Nestled within the Five College community, which includes Mount Holyoke College and Smith College, Northampton is one of America’s leading arts destinations, offering groups a range of diversions, including galleries, creative restaurants and unique boutiques.
SPRINGFIELD ARMORY NATIONAL HISTORIC SITE, SPRINGFIELD
First created as a military storage depot in 1777, Springfield Armory—the first in the nation—was commissioned by President George Washington to manufacture small arms for the young country’s defense in 1794. Over the following two centuries, the armory continuously produced muskets and rifles used by America’s armed forces in every war in the nation’s history before closing its doors in 1968. Reopened in 1978 as the Springfield Armory National Historic Site, this National Historic Landmark and compelling group draw hosts year-round public and school programs, exhibitions and special events.
With daily ranger-led tours and group tours available by appointment, the armory houses a preeminent collection of military small arms, including the world’s largest collection of rare and historic American military firearms. Long a center of innovation, the Armory perfected pioneering manufacturing methods that were critical to American industrialization; among the weapons created here was the M1 rifle, used by American soldiers during World War II and the Korean War.
NAISMITH MEMORIAL BASKETBALL HALL OF FAME, SPRINGFIELD
In 1891, Canadian-born James Naismith, a physical education teacher at Springfield College (then a YMCA training school), was tasked with creating an indoor game that would provide an “athletic distraction” for students during the hard New England winter. After fixing two peach baskets to a 10-foot-high railing, he gave the boys a soccer ball—and thus was born the sport of basketball. With over 80,000 square feet of flexible function space, the Hall of Fame bearing his name is an exciting and innovative venue for groups, hosting hundreds of local and global corporate meetings, award dinners, private socials and internationally televised events.
Facilities include Center Court, which can be transformed into a grand ballroom; a 200-seat amphitheater; an executive boardroom overlooking the Connecticut River; and the flexible Special Exhibit Gallery, ideal for midsize and smaller events. Planners can also work with the O I C Group, a Boston-based leadership consulting firm and “Performance Partner” of the facility on sports-themed team-building events.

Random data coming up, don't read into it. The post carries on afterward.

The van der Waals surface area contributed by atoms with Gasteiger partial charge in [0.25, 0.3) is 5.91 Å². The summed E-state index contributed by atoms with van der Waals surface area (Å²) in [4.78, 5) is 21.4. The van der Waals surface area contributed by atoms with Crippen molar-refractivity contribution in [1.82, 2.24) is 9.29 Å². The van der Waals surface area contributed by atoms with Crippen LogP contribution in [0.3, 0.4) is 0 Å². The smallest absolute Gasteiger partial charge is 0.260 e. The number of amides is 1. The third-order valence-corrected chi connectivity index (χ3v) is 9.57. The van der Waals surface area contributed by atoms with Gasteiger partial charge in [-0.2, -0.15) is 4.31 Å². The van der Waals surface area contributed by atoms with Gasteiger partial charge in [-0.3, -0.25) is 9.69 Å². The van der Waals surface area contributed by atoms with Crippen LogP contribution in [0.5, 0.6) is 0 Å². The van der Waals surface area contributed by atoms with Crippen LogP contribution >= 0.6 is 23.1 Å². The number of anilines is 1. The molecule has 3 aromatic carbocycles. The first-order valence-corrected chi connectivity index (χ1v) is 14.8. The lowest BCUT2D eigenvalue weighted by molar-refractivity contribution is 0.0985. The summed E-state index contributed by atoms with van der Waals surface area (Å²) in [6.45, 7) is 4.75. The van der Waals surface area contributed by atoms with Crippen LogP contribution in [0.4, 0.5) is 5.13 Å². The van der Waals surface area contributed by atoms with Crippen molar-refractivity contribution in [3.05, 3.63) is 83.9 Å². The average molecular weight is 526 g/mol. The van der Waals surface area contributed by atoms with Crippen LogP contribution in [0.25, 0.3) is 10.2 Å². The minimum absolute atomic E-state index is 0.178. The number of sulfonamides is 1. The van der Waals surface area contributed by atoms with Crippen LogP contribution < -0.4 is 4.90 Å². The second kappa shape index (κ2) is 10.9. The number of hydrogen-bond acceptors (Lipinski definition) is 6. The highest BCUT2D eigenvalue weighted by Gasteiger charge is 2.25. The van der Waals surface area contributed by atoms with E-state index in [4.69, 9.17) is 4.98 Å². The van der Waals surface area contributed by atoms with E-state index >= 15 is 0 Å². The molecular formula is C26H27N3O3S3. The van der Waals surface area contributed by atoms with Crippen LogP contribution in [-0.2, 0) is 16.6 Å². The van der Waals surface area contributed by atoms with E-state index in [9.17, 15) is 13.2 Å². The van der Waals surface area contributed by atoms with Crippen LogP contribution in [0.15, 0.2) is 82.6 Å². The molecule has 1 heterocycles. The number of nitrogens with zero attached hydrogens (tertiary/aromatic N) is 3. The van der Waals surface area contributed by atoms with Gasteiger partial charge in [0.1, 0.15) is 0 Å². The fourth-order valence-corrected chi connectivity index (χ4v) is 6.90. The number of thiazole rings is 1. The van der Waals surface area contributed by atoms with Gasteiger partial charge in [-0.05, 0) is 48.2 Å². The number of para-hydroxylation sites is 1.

MASS MOCA, NORTH ADAMS
Representing the triumphant transformation of an 18th century industrial complex into the country’s largest center for contemporary visual and performing arts, the Massachusetts Museum of Contemporary Art (MASS MoCA) is worth the visit for its evocative architecture alone. Featuring 26 buildings on a 13-acre complex, the elaborate weave of interlocking courtyards, passageways, bridges, viaducts, elevated walkways and red-brick facades is stirring evidence of the site’s “mill to museum” rebirth. Outside and inside, the art is no less an inspiration for tours, weddings and special events (space available to museum members only).
“Groups have found that the art on display at MASS MoCA can be a wonderful creative spark,” says Katherine Myers, director of marketing and public relations. “Whether the visit involves just taking a tour or more time, the dramatic oversize galleries, the immersive installations and the beauty and logic of the Sol LeWitt installation tend to inspire meeting attendees to think outside the box.”
The museum has profoundly changed the fortunes of the city of North Adams, inspiring further revitalization such as the adjacent meetings-ready Porches Inn, a 47-room “retro-edgy” property created from a block of restored Victorian row houses.
Regular Meetings Focus East contributor Jeff Heilman spent four years immersed in the art, culture and history of the Berkshires as an English major at Williams College.